Ceremonies heralding completion of the five-year, $41-million Phase 4 expansion of Valley Presbyterian Hospital, 15107 Vanowen St., Van Nuys, will be held today at 1 p.m.
Among the facilities expanded were cancer diagnosis and treatment, intensive care newborn nursery, radiation therapy, nuclear medicine, emergency services, clinical laboratory, cafeteria and supply facilities.
"With the completion of Phase 4, Valley Presbyterian hospital can now honestly consider itself a full-fledged regional medical center," said Robert C. Bills, the hospital's president.
Bobrow/Thomas & Associates, Los Angeles, were architects and planners for the expansion. Michael L. Bobrow, who has been involved in the development of the hospital as both planner and architect for 20 years, said Valley Presbyterian is "very special" in the history of hospital planning.
"It was one of the first hospitals with a strategy to grow in increments, or logical sequence, as health care needs changed and as the Valley grew. When the hospital opened in 1958, it had 63 beds; today it has 363."
Bobrow said this expansion was the first in the hospital's history to emphasize outpatient facilities.
The hospital utilizes, as far as possible, natural light, capturing it with skylights, clerestory windows (narrow horizontal windows under ceilings) and glass block walls. The first floor of the administrative wing is lit by skylights.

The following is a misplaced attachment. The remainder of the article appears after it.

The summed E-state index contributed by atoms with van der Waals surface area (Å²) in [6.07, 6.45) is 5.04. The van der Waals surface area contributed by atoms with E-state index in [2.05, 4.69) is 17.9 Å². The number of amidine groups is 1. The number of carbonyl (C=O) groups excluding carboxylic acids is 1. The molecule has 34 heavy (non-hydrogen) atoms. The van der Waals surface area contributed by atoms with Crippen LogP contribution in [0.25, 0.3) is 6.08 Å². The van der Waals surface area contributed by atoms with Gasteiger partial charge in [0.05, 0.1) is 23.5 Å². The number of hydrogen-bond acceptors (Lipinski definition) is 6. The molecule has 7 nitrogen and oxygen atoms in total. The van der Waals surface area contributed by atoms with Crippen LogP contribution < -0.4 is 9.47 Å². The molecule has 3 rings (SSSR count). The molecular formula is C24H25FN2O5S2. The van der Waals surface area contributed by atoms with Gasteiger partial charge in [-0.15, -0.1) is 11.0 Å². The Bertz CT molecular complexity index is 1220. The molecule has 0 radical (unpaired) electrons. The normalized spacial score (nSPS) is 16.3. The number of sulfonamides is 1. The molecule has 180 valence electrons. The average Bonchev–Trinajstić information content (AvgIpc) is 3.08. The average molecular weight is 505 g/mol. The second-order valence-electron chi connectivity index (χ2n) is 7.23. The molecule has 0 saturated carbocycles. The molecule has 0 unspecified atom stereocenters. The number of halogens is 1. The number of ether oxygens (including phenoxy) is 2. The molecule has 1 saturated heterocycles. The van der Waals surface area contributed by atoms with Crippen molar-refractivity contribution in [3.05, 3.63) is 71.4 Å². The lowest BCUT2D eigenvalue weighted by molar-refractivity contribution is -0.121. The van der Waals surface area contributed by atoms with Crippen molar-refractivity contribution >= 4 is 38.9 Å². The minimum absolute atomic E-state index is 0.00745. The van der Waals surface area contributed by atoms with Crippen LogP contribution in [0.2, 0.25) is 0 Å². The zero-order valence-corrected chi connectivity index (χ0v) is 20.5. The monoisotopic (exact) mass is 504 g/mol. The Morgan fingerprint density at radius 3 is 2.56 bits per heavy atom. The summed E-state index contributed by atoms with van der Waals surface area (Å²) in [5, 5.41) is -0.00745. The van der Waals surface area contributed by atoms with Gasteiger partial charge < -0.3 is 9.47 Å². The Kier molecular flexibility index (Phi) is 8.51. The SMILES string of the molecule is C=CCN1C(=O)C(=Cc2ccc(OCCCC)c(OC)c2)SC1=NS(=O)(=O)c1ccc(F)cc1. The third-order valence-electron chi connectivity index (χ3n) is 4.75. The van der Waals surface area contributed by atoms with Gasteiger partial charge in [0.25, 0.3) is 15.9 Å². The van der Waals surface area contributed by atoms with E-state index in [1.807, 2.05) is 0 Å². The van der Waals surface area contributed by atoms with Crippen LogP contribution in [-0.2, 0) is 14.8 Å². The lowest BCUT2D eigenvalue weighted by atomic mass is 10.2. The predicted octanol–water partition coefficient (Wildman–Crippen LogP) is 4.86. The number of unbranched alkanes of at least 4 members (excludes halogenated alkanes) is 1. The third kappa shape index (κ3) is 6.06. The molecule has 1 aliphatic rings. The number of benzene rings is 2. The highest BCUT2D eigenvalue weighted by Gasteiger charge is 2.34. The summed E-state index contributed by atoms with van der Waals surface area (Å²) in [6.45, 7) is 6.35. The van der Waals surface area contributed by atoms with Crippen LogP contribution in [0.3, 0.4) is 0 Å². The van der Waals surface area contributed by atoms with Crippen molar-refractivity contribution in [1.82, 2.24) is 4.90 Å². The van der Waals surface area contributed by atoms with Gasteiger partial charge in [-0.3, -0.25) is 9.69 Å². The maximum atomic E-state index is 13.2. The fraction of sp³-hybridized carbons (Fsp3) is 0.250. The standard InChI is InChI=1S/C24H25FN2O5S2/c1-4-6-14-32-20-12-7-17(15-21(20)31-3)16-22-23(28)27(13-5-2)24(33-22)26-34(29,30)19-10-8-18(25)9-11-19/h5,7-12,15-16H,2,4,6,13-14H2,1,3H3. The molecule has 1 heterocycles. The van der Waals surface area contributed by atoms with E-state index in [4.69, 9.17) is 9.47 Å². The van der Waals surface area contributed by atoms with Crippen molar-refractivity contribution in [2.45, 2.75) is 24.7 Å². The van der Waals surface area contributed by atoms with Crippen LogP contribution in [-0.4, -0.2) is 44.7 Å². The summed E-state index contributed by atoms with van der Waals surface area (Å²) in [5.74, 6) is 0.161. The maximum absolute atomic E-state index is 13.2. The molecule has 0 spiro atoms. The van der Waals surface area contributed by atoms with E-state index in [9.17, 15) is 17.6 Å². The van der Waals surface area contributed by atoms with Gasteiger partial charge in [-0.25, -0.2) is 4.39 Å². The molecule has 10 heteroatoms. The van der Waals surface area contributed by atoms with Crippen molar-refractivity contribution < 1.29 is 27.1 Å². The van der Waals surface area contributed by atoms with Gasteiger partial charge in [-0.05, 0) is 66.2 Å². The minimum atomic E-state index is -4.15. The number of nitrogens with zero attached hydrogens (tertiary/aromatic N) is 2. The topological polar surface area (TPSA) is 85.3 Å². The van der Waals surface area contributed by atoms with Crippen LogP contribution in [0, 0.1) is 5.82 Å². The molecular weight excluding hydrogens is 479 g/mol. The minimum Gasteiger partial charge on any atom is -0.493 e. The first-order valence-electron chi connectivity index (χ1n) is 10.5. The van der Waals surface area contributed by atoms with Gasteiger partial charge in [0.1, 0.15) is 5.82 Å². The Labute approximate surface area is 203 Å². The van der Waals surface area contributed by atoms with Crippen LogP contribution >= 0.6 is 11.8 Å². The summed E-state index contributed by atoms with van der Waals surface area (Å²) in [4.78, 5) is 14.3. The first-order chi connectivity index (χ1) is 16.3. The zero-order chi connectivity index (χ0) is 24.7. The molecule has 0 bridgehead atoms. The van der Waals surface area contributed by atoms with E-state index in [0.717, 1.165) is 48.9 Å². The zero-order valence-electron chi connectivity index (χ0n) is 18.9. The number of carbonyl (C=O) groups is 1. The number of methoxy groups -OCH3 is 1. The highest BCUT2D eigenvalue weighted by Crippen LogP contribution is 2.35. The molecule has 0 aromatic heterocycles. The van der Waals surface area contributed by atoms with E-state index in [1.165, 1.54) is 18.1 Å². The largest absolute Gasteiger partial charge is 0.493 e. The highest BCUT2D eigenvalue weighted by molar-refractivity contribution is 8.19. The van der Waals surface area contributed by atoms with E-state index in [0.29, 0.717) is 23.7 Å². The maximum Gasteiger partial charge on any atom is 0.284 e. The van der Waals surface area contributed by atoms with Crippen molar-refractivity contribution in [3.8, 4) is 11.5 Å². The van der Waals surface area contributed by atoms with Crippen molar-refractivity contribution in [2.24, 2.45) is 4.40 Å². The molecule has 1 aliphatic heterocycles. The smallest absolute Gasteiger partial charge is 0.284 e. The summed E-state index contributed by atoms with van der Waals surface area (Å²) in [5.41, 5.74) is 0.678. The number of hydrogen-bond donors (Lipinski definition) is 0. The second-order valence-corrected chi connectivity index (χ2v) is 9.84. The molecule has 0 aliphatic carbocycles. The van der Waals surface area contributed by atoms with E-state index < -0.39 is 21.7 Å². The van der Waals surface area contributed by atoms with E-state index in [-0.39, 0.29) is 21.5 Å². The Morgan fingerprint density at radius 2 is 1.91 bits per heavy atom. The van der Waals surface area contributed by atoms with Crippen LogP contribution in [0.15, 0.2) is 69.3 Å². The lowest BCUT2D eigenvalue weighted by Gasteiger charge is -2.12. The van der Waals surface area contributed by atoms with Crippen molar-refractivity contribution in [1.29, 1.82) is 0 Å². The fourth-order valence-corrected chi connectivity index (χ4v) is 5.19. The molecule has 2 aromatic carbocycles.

"The use of natural light," Bobrow said, "both reduces energy costs and improves feelings of well-being."
Because the hospital was designed to permit growth, he said, the new and old sections fit together, making it easy for patients, staff and visitors to move about. The new structure, which runs the length of the hospital is oriented around a major circulation spine thatgives access to outdoor courtyards.
The new 20-bed cancer center is organized around a central courtyard and features single-patient rooms with soothing, home-like interiors.
The intensive care newborn nursery is part of the women's and children's center and is also designed in a circular layout to permit constant monitoring of the babies.
Soothing colors have been selected for all the new areas, including shades of blue, green, apricot, peach and mauve.
Stolte Inc., Los Angeles, was general contractor of Phase 4.
A majority of the funds for the project were obtained through a tax-exempt bond issue. In addition, nearly $5 million in donations were raised through the hospital's support groups, and public contributions.
Valley Presbyterian is a nonprofit, community hospital and, in spite of its name, is nonsectarian. Construction began in 1956 through a grant from the Olmsted Trust, whose board were all members of the Presbyterian Church. The name was kept for tradition and identification.